Magee said he tried to use as little dialogue as possible to emphasize its stark difference from the third act, which he said "is very much spoken ... and in some ways calls into question everything that preceded it. "We tried to contrast it as much as possible, so it felt like two different stories. You had to decide: Do you believe the visual story you experienced, or the story you're told?"
"I think I might have been the eighth writer that had been hired to do an adaptation of 'On the Road,'" Jose Rivera told TheWrap. But unlike the first seven -- which included Francis Ford Coppola and his son Roman, as well as Michael Herr, Barry Gifford and Russell Banks -- Rivera's version actually made it to the screen, in a film directed by Walter Salles and starring Garrett Hedlund, Kristen Stewart and Sam Riley.
"It's was a tough one, because 'On the Road' is a novel full of digressions and subplots and secondary characters, including some very one-dimensional women characters," said Rivera, a playwright whose previous film was Salles' "The Motorcycle Diaries."
"But I had a couple of advantages. One was I wasn't one of those people whose life was changed by the book. So I wasn't in thrall to the book, and I wasn't treating it like sacred territory. In a way, I treated it almost like a standard buddy film about two men on the road, as opposed to kind of worshipping the icons that were the beat writers."
Rivera and Salles made a point of adapting the original, "scroll version" of "On the Road," which he said is "far edgier and sexier" than the bowdlerized version that was initially published. But he still had to find a movie-friendly structure in a book that really didn't have one—so he focused on a section in which the main characters, Dean Moriarty and Sal Paradise, spend some debauched time south of the border.
"Everything accelerated in that section,” he told TheWrap. “They go crazier, and it's also the biggest crisis of their friendship. So when I read the Mexico section I thought, that needs to be the third act, and we'll just build the other two acts around that."
Still, he admitted, it took about 40 drafts to structure the screenplay—and even after the film's Cannes debut, Salles went back to re-edit the film and remove a number of scenes, many of which were improvisations that had not been in Rivera's script.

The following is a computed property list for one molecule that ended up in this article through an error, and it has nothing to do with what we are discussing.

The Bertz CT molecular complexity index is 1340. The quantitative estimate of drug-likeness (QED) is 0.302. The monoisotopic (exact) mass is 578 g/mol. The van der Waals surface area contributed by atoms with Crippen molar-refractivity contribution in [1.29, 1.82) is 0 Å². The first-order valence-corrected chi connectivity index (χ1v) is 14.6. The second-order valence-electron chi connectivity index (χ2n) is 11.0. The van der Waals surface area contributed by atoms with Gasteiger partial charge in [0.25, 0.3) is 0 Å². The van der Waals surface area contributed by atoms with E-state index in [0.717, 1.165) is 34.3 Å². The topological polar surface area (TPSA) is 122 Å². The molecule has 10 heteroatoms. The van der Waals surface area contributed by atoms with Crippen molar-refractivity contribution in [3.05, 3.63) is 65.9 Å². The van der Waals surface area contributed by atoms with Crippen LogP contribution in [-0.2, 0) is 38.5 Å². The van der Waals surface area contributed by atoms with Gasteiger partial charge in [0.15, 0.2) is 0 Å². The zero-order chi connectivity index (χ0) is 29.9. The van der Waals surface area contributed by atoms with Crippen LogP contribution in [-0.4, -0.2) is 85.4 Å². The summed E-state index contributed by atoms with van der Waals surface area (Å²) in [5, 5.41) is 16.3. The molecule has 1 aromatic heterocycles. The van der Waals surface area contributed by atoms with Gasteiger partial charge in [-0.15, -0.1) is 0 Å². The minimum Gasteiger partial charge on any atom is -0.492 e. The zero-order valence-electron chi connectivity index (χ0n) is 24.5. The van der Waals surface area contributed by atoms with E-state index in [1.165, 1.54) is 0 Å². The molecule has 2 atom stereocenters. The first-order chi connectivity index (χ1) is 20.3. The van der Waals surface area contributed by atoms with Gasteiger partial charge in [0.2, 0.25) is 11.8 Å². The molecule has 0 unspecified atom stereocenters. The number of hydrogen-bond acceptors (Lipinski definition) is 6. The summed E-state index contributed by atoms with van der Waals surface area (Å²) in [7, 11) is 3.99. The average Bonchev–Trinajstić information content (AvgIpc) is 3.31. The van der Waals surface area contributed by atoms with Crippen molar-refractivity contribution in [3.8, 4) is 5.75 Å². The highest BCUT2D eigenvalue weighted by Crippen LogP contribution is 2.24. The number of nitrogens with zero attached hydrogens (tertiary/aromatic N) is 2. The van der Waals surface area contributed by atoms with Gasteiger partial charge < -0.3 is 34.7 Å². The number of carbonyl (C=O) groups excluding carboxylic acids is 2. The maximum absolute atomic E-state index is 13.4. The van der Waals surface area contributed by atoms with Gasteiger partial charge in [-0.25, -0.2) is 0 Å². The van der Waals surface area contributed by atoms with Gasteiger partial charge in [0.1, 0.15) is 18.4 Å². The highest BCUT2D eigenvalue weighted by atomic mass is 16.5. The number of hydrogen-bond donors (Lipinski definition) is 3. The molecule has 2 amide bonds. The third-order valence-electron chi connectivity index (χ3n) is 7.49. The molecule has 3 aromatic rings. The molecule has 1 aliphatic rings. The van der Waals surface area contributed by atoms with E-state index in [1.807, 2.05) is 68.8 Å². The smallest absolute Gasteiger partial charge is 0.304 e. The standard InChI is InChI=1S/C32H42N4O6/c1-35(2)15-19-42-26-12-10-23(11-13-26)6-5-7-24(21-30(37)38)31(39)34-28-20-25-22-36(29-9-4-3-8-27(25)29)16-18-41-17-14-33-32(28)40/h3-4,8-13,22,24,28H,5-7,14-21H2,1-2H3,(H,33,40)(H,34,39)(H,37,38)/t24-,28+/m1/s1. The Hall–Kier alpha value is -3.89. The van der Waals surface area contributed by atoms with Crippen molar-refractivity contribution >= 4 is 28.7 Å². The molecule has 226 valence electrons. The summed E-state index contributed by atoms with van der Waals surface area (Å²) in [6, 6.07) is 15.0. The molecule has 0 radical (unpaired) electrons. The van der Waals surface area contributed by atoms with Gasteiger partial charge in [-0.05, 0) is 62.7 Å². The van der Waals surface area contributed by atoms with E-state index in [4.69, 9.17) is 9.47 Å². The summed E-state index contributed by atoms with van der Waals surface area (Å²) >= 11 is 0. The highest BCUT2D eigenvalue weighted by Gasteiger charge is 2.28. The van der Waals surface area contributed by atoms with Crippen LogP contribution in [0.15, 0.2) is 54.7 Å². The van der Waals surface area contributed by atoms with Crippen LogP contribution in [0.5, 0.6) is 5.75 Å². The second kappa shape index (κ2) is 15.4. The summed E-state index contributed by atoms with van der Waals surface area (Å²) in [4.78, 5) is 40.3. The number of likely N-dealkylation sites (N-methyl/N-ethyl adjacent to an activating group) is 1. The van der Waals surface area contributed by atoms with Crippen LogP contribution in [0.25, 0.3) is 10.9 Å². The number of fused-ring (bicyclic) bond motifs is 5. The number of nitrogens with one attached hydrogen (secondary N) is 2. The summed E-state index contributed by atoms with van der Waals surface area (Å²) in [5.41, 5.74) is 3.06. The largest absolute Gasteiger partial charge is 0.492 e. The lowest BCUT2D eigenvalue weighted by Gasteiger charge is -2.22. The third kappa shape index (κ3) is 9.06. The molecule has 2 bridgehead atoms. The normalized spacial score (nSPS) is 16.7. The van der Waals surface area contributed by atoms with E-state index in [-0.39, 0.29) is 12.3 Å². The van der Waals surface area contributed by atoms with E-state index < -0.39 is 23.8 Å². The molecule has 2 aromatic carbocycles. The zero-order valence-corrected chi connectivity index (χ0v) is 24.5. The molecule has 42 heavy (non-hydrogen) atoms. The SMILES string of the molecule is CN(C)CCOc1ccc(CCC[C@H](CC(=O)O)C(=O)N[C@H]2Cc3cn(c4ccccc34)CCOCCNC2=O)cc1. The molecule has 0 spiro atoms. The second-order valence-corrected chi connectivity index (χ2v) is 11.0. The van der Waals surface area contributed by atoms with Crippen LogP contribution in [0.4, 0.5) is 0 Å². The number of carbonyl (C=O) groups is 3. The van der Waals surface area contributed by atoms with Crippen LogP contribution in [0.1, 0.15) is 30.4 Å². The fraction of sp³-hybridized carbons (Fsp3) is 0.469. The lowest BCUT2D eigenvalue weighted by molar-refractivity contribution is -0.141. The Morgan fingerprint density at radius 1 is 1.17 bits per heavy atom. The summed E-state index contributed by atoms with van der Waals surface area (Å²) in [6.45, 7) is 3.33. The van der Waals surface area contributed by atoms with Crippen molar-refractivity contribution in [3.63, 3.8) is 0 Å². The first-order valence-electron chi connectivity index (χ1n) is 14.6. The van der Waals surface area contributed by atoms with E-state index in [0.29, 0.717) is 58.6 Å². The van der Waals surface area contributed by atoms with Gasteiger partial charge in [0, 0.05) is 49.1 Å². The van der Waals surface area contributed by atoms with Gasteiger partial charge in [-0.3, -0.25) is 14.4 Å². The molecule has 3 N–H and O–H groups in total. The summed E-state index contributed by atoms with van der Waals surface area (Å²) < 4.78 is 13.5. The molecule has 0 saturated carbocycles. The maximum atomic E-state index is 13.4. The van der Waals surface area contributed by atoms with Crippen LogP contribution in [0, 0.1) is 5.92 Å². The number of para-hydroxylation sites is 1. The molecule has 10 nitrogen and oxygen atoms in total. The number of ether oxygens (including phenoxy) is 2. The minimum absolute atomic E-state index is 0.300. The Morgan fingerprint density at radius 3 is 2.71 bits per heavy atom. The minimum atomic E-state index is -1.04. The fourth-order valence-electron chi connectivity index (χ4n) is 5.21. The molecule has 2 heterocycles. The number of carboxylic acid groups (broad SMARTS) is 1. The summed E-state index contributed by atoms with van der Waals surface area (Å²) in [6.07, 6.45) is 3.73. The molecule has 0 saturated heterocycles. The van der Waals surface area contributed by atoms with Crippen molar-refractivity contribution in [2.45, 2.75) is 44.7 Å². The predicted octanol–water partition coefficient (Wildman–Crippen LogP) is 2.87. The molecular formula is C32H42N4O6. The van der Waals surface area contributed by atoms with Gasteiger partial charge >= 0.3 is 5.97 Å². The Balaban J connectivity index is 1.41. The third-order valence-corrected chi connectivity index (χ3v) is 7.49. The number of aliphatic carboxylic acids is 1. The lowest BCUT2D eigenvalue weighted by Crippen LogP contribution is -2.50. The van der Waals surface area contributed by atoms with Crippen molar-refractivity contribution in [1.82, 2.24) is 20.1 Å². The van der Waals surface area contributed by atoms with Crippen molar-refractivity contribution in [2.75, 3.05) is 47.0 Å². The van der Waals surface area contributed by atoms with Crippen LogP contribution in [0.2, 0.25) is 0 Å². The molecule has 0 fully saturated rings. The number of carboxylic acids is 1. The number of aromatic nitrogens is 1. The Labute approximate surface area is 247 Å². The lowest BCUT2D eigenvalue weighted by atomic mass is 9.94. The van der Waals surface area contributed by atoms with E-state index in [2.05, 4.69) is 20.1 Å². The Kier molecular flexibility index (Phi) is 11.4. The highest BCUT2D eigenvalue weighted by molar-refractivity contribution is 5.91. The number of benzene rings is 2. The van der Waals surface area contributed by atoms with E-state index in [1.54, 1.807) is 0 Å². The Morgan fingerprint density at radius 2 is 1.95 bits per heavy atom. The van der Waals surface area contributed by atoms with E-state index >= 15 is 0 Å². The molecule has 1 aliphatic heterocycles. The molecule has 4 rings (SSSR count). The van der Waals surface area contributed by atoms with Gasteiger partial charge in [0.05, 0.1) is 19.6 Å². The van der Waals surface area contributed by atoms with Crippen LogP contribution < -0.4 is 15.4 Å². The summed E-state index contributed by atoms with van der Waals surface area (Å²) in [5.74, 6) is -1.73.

FOUR'S A CROWD
Ronald Harwood learned that the theater and the cinema are vastly different mediums the first time he adapted one of his plays to the big screen. The play was "The Dresser," a 1980 drama that was turned into a 1983 movie and for which he received an Oscar nomination. He adapted it almost intact, and later had an enlightening encounter with director Billy Wilder.
"He said to me, 'That film of yours, 'The Dresser,' it's a terrible film," Harwood told TheWrap. "'I should know, I've seen it six times.' It was the greatest compliment I've ever been paid. And he was right."
Theater, Harwood said he has since learned, "is an entirely different way of telling a story. The theater is a medium of language: Words matter in the theater. In the movies the images matter, it's self-evident. So you have to abandon the play, in a way, but try and preserve the heart of it. Your instinct might be to use as much as possible of the original play, but I think it should be to use as little as possible, in terms of dialogue and that."
For "Quartet," that meant losing the opening of the play, which he called "one of my favorite openings to anything I've ever written." In the play, the action begins in a home for elderly musicians, with one aging but randy opera singer watching a former diva who can't hear him because she has headphones on. "May I tell you, Cissy," he announces, "that you have the most beautiful tits I've ever seen."
"I loved that line, and it got a huge laugh wherever it's been played," Harwood said. "It's still in the film, but we couldn't open with that, unfortunately. We had to set it up differently."